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AN ABSOLUTELY REMARKABLE THING: Confessional Self-Critique Couched in Science Fiction Epic

AN ABSOLUTELY REMARKABLE THING: Confessional Self-Critique Couched in Science Fiction Epic

Author: Hank Green

Published: 25 September, 2018

Length: 352 Pages

Hardcover ISBN: 9781524743444

 

It is often – if not entirely – impossible to predict what will catapult you into overnight fame, but when April May makes a slightly silly video about a strange metal art piece she finds at night in NYC, she wakes up the next morning an internet celebrity. Turns out the Carls - the metal figures who appeared around the globe and got their name from her video - are not some strange art piece but evidence of alien life and its attempt to communicate with the people of Earth. Partly because she is fascinated by the Carls, and partly because she’s become obsessed with the fame she’s found because of them, April is at the forefront of the ensuing global attempts to discover the mysteries of the Carls. Meanwhile, April is discovering that fame, and the attention it can bring, can be one hell of a drug.

Behold the field in which I grow my fucks. Lay thine eyes upon it and see that it is barren.
— Hank Green, An Absolutely Remarkable Thing

 

The plot of Hank Green’s debut novel – and first novel in his duology – revolves around aliens, mysterious hexadecimal codes, shared dreams, and rogue robot hands. But to say that An Absolutely Remarkable Thing is a novel about any of these plot elements is to miss the genuinely insightful and refreshingly frank portrayal of a young person grappling with the ramifications of sudden and intense internet fame. Earning itself a place alongside Never Let Me Go and Her, An Absolutely Remarkable Thing is a science fiction novel that isn’t really about its science fiction aspects; at its core, it is a novel about the addictive allure of social media, the seductively harmful impulse to be noticed, and the innumerable ways in which the internet brings us together and pushes us further apart. Authentic and honest, the novel manages to be equally fascinating when April May is untangling the enigmatic puzzles of a shared dream city and when she is reflecting openly on her harmful yet human drive to hold people’s attention.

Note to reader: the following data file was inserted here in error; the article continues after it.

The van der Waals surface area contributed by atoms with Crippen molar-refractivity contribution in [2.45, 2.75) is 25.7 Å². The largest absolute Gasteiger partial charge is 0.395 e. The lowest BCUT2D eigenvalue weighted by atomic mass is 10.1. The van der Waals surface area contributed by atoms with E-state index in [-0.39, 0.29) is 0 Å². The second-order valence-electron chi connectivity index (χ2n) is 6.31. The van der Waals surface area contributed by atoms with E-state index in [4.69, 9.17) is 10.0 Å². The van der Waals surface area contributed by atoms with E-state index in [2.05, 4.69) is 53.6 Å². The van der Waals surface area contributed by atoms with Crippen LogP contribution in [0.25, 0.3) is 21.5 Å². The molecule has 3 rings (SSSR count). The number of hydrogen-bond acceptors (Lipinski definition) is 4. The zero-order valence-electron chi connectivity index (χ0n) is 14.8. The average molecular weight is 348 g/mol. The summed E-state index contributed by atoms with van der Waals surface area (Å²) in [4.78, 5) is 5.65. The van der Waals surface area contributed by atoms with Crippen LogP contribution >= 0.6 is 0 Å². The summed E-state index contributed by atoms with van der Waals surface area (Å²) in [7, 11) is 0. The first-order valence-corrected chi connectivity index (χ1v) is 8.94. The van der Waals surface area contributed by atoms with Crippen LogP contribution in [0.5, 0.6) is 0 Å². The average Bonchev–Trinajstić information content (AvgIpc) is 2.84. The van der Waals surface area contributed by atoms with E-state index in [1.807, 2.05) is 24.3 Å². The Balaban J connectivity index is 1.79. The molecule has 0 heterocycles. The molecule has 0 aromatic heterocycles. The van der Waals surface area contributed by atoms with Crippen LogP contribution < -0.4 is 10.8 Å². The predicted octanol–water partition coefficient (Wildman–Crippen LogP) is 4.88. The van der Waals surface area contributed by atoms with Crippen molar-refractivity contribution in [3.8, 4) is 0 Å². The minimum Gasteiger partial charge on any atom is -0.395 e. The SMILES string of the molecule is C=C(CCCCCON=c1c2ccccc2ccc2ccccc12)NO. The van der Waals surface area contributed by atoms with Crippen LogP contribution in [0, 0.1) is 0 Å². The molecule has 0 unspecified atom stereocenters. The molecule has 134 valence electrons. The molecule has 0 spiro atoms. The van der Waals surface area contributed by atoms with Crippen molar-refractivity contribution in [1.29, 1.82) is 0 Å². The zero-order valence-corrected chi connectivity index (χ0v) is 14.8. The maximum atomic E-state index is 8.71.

So much of the power of An Absolutely Remarkable Thing can and should be attributed to April May as a narrator. Funny, confident, and self-deprecating without being disingenuous, April May is Green’s most successful slight of hand in a novel full of them (including one literal mysterious hand). Despite obvious character flaws and occasionally reproachful behaviour, April May manages to remain intensely compelling from her opening sentence to her final teasing line. I found myself in the unexpected position of being fiercely loyal to April May, perhaps because of the all-access look her narration offers to her deepest insecurities, her bravest moments, and her most shameful failures.

 

Perhaps the only drawback to April May’s enduring strength as a narrator is that it comes at the loss of any other character of particular depth. Green surrounds April May with a cast of foil characters that are excellent in this regard but disappointingly unexplored in any other. They are all peppered with enough details to make them curiosities but they are easily forgotten and overshadowed by the many other more pressing plot curiosities.

 

The most insidious part of fame for April wasn’t that other people dehumanized her; it was that she dehumanized herself. She came to see herself not as a person but as a tool.
— Hank Green, An Absolutely Remarkable Thing

Despite how important it is in the plot, don’t sleep on this novel. An extremely authentic and captivating first novel from Hank Green, An Absolutely Remarkable Thing is the kind of novel that lingers. It encourages and even demands introspection, where the real alien is alienation: from each other and from oneself.

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